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2016 | the original Niemels Vergessen Stamp series from 1946 | enamel, paspartou, glass, wooden frame | 50x70x2 cm
In 1946, for an exhibition titled Niemals Vergessen, the federal countries designed a 10 piece series of stamps. From the 10, finally just 8 was published, to was censored because of their agitating content. In this work all of the ten can be seen together, but all of the image parts of the stamps are covered with enamel paint, also known as Blaek frequently used by the artist. The glossy black voids are capable of being charged with censorial, destructive, alienating, appropriating or self-reflexive narratives, depending on the context. In this case we mostly can speak about censorship.
The Niemals Vergessen stamp series - which shows Austria as a victim of Nazi Germany – could be a worthy pair of the memorial statue of the German occupation raised in Budapest in 2014.The absolution of historical responsibility is performed in both works without avoiding the confrontation with the past by fictive remembering and fictive conversion.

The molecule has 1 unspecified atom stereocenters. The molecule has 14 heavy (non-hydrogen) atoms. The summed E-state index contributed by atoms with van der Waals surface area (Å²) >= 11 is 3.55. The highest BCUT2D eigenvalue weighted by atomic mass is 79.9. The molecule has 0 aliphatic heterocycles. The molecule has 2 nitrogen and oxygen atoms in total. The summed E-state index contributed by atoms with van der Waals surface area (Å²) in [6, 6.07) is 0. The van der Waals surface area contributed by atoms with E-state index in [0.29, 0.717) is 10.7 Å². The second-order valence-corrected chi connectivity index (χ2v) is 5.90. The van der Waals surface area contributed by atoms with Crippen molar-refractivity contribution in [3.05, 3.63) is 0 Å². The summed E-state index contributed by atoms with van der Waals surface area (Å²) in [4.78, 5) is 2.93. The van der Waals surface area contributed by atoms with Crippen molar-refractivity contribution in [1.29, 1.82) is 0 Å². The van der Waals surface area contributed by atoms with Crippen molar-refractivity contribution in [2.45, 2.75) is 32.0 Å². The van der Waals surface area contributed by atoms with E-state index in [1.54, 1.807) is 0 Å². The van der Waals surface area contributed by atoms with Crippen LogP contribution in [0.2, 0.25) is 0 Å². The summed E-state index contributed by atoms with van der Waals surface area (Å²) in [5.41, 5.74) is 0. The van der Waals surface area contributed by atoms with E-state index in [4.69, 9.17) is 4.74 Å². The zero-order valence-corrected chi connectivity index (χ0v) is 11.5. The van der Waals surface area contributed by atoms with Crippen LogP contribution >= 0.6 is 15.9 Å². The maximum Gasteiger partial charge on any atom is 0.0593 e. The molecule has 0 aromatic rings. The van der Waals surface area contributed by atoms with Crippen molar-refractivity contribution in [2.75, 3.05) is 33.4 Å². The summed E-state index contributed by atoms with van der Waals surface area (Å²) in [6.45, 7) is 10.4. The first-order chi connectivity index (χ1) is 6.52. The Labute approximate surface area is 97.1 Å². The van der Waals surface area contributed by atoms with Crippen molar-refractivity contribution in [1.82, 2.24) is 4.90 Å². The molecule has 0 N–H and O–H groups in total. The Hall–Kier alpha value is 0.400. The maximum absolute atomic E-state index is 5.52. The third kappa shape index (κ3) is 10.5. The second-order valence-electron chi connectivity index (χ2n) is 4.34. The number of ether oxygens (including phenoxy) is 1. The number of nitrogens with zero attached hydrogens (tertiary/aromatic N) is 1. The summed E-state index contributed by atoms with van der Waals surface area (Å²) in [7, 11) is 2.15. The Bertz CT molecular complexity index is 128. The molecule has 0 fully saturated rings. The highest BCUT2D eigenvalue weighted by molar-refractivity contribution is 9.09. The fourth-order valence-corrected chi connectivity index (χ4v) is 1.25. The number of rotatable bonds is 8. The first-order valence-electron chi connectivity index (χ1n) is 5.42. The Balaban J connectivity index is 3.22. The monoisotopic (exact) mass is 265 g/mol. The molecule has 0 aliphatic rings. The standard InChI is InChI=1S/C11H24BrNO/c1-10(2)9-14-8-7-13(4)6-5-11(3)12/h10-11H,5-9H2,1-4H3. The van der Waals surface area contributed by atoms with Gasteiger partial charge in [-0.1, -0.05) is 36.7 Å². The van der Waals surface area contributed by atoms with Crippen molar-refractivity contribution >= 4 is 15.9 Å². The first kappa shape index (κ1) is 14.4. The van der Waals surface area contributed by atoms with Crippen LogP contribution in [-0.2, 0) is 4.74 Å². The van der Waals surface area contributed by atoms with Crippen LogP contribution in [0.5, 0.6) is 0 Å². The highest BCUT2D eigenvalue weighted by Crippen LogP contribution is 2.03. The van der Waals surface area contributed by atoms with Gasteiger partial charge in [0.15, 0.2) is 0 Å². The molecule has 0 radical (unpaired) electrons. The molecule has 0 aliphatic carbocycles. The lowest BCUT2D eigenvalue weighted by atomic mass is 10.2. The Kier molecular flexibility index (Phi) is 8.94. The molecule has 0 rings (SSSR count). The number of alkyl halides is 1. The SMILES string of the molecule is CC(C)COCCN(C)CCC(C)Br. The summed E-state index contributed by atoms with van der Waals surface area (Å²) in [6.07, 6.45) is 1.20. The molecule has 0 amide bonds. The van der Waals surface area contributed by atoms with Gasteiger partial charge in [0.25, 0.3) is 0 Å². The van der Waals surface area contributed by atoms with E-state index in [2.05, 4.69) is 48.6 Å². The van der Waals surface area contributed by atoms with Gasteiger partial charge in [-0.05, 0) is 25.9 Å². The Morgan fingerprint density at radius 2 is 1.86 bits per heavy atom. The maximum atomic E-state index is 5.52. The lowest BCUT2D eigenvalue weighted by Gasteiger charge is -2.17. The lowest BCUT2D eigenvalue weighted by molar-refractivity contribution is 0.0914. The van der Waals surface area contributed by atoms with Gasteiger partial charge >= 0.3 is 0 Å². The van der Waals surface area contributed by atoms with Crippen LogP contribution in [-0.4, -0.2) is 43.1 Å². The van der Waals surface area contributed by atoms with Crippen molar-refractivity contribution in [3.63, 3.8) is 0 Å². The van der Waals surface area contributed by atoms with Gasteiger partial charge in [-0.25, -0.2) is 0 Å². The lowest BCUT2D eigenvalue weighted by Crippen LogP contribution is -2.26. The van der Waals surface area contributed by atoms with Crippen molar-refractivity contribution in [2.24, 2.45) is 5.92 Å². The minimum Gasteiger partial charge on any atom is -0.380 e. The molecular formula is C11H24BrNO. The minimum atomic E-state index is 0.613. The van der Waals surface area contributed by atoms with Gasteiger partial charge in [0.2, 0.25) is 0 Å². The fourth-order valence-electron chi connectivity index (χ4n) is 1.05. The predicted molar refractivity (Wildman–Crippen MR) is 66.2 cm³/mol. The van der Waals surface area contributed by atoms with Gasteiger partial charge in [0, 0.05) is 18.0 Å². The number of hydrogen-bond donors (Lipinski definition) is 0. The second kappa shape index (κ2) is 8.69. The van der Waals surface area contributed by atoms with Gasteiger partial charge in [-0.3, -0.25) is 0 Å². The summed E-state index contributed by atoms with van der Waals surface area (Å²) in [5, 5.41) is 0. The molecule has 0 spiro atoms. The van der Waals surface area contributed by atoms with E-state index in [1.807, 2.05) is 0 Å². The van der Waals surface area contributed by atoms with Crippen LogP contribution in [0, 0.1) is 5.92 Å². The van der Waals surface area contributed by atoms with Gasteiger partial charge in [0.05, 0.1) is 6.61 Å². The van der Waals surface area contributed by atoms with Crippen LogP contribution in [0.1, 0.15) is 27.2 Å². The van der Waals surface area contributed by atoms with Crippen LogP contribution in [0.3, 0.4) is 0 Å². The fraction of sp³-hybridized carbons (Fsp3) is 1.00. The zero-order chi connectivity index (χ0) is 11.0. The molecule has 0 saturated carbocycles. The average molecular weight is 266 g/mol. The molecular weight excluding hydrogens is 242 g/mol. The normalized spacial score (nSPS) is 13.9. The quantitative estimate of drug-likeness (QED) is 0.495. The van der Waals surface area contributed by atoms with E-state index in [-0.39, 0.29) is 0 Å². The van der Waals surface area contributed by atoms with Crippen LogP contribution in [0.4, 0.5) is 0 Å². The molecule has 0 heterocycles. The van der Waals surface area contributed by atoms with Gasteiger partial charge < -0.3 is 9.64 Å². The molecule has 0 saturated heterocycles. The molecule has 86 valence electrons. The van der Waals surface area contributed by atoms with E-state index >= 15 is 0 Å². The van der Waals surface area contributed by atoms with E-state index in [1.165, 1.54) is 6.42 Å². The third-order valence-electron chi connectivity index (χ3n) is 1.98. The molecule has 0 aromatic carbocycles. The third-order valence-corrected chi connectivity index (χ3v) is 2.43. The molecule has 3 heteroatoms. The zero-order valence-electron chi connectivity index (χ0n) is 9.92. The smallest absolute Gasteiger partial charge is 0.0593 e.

The reliability of the myth of sacrifice was questioned by the Waldheim scandal in 1980, which followed by the public apology by Franz Vranitzky chancellor in 1991. The emendation and compensations were finally based on the wide research and public discussions by Austrian historians in 1998.
The original Niemals Vergessen series from 1946
The released stamps:
42 G. + 42 G. - Hammer breaking Nazi pillar
08 G. + 06 G. - St. Stephan's Cathedral in flames
01 S. + 01 S. - Oath of allegiance
02 S. + 02 S. - Austrian eagle and a burning swastika
30 G. + 30 G. - Hand choking Nazi serpent
12 G. + 12 G. - Pleading hand in a concentration camp
06 G. + 04 G. - Sweeping away Fascist symbols
05 G. + 03 G. - Nazi sword piercing Austria
The unreleased stamps:
05 G. + 03 G. - SS lightning bolt striking a map of Austria
06 G. + 04 G. - Skeleton with Adolph Hitler mask